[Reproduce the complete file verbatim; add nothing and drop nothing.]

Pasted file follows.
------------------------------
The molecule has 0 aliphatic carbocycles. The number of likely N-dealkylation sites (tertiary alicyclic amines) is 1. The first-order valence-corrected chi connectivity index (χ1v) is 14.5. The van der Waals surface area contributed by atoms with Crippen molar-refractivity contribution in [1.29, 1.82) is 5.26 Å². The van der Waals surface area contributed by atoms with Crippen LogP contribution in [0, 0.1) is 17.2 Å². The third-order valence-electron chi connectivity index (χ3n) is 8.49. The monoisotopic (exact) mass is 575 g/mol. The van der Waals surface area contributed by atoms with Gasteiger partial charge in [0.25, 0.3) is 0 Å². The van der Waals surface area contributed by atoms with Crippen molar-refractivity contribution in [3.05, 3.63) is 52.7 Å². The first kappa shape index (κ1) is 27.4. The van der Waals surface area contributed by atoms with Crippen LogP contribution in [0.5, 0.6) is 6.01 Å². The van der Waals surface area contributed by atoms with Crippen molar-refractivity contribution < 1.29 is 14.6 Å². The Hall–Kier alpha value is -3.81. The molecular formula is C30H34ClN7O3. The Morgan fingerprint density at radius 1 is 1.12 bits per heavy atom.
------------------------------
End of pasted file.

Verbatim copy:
The molecule has 0 aliphatic carbocycles. The number of likely N-dealkylation sites (tertiary alicyclic amines) is 1. The first-order valence-corrected chi connectivity index (χ1v) is 14.5. The van der Waals surface area contributed by atoms with Crippen molar-refractivity contribution in [1.29, 1.82) is 5.26 Å². The van der Waals surface area contributed by atoms with Crippen LogP contribution in [0, 0.1) is 17.2 Å². The third-order valence-electron chi connectivity index (χ3n) is 8.49. The monoisotopic (exact) mass is 575 g/mol. The van der Waals surface area contributed by atoms with Gasteiger partial charge in [0.25, 0.3) is 0 Å². The van der Waals surface area contributed by atoms with Crippen molar-refractivity contribution in [3.05, 3.63) is 52.7 Å². The first kappa shape index (κ1) is 27.4. The van der Waals surface area contributed by atoms with Crippen LogP contribution in [0.5, 0.6) is 6.01 Å². The van der Waals surface area contributed by atoms with Crippen molar-refractivity contribution < 1.29 is 14.6 Å². The Hall–Kier alpha value is -3.81. The molecular formula is C30H34ClN7O3. The Morgan fingerprint density at radius 1 is 1.12 bits per heavy atom.